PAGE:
In response to the post “Critiquing Sustainability,” Samuel Mann (Assoc. Prof., Otago Polytechnic, Dunedin, NZ) wrote this thought-provoking post of his own. Mann provides an historical and philosophical overview of some aspects of sustainability, finding that this idea “is deeper than a Sustainability = Brundtland conception . . . with precursors stretching back decades and centuries.”
I, in turn, responded with the following:
- I appreciate your help in providing context for our current understanding of “sustainability.” In my class, I lecture on the historical development of the concept and provide a very abridged version of what you discuss above. In my interpretation, the deep roots of sustainability that you discuss focus most heavily on valued environmental resources (i.e., trees worthy of harvest) for the economic benefit of relatively few (i.e., the political and military elite), and, whereas there is an inter-generational element to this kind of sustainability, it remains narrowly focused within these limits. Where these early antecedents differ significantly is that the Brundtland Commission was very explicit in correlating the “three pillars” as co-equal elements of sustainability, and the equity/society pillar includes explicit mention of democracy and open-access (in addition to future generations). It seems to me that tracts of forest resources managed by political, military, and scientific elites specifically for the propagation of a limited set of natural resources does not qualify as “sustainability” as the Brundtland Commission would have it. Important precursors, yes, but falling short of contemporary approaches in critical ways.
I’d like to expand and clarify a bit what I wrote in this comment . . .
My lecture is written for the interdisciplinary senior-level undergraduates that I have in my classes. These students are intelligent and motivated, but they come from such a diverse range of disciplines that I must distill complex historical and philosophical developments into terms that will empower majors in history, architecture, finance, logistics, philosophy, environmental science, etc. My lecture is, therefore, a summary overview intended to get across the most important nuggets of information that my diverse students will need as they conduct their own research and interview community members. I summarize these nuggets on the SHP page “Defining Sustainability.” The following points are an even more abridged version of what I want students to understand when regarding “sustainability” as we move through the quarter:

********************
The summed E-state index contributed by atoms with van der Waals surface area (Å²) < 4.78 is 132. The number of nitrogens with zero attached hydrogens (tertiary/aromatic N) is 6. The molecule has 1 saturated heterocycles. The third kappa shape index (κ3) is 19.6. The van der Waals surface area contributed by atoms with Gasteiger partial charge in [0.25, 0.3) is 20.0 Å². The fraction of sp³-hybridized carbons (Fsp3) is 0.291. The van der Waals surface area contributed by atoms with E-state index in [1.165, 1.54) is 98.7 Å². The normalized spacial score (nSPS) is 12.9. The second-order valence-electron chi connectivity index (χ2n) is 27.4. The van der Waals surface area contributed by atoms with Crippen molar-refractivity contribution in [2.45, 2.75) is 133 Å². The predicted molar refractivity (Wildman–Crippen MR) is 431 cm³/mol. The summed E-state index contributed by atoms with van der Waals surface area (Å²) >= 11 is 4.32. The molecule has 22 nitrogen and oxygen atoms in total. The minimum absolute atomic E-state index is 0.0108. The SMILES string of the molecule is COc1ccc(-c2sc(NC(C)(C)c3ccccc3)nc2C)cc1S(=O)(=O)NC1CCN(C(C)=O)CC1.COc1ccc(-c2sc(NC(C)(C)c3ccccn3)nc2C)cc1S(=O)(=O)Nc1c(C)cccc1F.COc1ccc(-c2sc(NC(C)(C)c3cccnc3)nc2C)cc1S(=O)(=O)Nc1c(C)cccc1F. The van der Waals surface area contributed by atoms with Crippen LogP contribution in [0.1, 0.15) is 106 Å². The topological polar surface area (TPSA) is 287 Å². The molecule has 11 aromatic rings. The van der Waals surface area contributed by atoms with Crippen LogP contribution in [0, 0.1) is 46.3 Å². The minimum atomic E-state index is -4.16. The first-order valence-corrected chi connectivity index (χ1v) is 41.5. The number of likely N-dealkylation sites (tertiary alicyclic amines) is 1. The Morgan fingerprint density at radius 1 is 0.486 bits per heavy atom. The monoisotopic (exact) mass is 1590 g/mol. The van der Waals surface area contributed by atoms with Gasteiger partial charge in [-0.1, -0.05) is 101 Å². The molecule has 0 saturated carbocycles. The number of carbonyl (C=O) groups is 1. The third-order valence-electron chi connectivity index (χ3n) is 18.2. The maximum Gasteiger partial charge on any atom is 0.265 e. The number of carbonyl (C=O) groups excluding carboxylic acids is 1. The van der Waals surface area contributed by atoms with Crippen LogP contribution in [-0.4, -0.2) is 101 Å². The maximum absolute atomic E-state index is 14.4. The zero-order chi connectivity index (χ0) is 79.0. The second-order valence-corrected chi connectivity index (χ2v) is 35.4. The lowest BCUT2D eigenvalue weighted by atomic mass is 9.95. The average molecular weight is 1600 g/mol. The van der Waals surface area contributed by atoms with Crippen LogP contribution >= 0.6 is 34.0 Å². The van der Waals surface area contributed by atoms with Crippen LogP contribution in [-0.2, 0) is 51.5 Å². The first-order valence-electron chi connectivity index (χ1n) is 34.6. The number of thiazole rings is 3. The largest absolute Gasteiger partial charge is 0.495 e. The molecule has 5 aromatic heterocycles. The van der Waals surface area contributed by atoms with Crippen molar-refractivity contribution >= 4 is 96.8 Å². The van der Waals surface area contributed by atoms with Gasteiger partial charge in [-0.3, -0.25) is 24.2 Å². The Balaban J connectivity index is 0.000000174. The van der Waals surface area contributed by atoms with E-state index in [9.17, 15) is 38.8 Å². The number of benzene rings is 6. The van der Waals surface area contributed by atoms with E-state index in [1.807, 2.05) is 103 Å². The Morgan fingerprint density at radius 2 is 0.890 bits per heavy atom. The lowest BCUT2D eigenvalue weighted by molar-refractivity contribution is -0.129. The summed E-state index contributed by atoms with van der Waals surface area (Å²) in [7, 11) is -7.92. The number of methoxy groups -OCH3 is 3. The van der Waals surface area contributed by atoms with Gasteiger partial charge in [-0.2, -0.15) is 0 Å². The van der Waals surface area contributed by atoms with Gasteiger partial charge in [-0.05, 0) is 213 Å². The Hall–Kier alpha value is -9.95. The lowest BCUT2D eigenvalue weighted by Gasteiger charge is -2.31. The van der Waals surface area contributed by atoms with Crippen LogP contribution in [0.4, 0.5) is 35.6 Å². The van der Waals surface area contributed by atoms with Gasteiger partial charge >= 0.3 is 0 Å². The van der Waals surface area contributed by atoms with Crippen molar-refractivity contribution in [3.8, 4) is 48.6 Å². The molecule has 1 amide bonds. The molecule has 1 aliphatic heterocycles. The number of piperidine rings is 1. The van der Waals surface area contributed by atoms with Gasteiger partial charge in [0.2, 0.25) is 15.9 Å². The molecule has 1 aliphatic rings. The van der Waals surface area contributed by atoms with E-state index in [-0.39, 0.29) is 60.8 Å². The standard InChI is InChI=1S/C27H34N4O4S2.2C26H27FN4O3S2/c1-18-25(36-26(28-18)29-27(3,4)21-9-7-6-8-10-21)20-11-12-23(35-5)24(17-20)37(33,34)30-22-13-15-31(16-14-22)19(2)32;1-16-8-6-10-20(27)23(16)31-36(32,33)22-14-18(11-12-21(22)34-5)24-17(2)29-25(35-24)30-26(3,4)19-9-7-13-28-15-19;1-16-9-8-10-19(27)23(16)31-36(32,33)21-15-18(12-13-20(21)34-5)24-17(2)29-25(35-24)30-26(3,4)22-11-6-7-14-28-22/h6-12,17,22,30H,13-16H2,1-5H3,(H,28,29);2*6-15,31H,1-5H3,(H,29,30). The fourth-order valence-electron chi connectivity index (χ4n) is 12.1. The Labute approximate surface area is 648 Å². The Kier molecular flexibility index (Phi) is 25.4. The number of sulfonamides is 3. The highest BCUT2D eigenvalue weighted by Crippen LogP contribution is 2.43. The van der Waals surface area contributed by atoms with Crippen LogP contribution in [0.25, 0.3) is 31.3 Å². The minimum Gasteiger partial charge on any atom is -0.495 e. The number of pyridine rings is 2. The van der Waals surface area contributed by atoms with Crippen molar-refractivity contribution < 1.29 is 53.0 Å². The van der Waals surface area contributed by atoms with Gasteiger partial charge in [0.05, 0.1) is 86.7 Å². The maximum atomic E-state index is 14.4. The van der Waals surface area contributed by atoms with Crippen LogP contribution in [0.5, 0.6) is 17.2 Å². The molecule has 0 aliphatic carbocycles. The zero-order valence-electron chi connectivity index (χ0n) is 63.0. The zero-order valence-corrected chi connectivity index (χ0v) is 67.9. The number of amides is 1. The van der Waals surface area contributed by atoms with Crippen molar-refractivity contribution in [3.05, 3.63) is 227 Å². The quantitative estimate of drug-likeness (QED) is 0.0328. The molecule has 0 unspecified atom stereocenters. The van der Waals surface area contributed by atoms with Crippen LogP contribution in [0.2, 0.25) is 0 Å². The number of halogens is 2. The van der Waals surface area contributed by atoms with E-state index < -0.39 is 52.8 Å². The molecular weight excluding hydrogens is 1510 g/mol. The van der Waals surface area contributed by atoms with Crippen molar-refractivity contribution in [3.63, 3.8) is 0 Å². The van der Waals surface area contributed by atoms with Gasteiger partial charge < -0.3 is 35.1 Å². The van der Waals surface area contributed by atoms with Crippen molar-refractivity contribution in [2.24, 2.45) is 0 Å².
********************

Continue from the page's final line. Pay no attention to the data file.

- 1) Sustainability is not a meaningless term (in spite of “greenwashing,” over-exposure, and other misuses of the term)
2) Sustainability as we now understand it is historically contingent & ever-evolving
3) Sustainability is composed of three co-equal pillars: economy, ecology, equity
4) Key elements of the equity pillar are: inter-generational approaches and openness to citizen/stakeholder input at every level
5) Following Item 4, nothing can be considered truly “sustainable” unless it can be measured, evaluated, quantified, described, etc., so all use of community resources and the results thereof can be tracked, compared, and open to citizen inquiry
The way I try to get across the historical development of the term “sustainability” is to break it into three kinds of meanings:
1) Sustaining a single resource: This is the kind of sustainability that Mann outlines effectively in his blog post — maintaining a single valuable resource for present and future generations. The clearest example of this, as Mann alludes, is the science of forestry management that Germans developed in the late eighteenth and early nineteenth century, an approach that heavily influenced the U.S. Forest Service.
2) Sustaining an ecosystem: This kind of sustainability went beyond focusing on a single resource (or a limited range of species) to include the relationship of interdependent species within particular topographical and climatological systems. This sytems-based ecological science developed beginning in the late nineteenth century to become a highly influential scientific approach after World War II.
3) “Brundtlandian” sustainability: This is the contemporary definition of sustainability that drives the work of the Sustainability History Project. The commission’s report runs to more than 700 pages, but I try to outline it briefly here.
Following Mann’s lead, what we need more of, in my opinion, are accessible works that provide details of the antecedents to the Brundtland Commission’s pivotal role in establishing our contemporary understanding of sustainability. Some scholars are currently working on such a book series.